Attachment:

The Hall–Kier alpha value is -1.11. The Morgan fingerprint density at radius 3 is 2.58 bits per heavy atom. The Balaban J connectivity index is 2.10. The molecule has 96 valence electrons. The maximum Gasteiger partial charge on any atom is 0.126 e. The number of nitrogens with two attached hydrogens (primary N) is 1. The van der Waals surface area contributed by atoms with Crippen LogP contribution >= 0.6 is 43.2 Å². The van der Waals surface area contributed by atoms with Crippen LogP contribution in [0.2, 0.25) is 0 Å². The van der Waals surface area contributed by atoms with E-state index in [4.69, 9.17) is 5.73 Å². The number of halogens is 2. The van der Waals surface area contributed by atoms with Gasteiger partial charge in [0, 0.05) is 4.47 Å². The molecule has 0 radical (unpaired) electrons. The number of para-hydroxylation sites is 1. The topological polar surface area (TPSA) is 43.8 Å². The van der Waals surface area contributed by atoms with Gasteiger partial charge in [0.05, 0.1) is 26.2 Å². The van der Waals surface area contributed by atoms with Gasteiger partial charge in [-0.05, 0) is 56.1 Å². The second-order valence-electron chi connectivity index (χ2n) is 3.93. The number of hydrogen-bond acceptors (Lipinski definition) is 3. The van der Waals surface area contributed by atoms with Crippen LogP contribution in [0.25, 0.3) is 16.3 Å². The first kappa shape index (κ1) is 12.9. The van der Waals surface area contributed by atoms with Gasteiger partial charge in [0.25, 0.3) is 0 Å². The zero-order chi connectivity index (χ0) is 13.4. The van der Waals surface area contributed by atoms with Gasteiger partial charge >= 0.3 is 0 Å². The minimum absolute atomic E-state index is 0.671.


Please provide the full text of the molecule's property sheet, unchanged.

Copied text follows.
The Hall–Kier alpha value is -1.11. The Morgan fingerprint density at radius 3 is 2.58 bits per heavy atom. The Balaban J connectivity index is 2.10. The molecule has 96 valence electrons. The maximum Gasteiger partial charge on any atom is 0.126 e. The number of nitrogens with two attached hydrogens (primary N) is 1. The van der Waals surface area contributed by atoms with Crippen LogP contribution >= 0.6 is 43.2 Å². The van der Waals surface area contributed by atoms with Crippen LogP contribution in [0.2, 0.25) is 0 Å². The van der Waals surface area contributed by atoms with E-state index in [4.69, 9.17) is 5.73 Å². The number of halogens is 2. The van der Waals surface area contributed by atoms with Gasteiger partial charge in [0, 0.05) is 4.47 Å². The molecule has 0 radical (unpaired) electrons. The number of para-hydroxylation sites is 1. The topological polar surface area (TPSA) is 43.8 Å². The van der Waals surface area contributed by atoms with Gasteiger partial charge in [0.05, 0.1) is 26.2 Å². The van der Waals surface area contributed by atoms with Gasteiger partial charge in [-0.05, 0) is 56.1 Å². The second-order valence-electron chi connectivity index (χ2n) is 3.93. The number of hydrogen-bond acceptors (Lipinski definition) is 3. The van der Waals surface area contributed by atoms with Crippen LogP contribution in [0.25, 0.3) is 16.3 Å². The first kappa shape index (κ1) is 12.9. The van der Waals surface area contributed by atoms with Gasteiger partial charge in [0.25, 0.3) is 0 Å². The zero-order chi connectivity index (χ0) is 13.4. The van der Waals surface area contributed by atoms with Gasteiger partial charge >= 0.3 is 0 Å². The minimum absolute atomic E-state index is 0.671.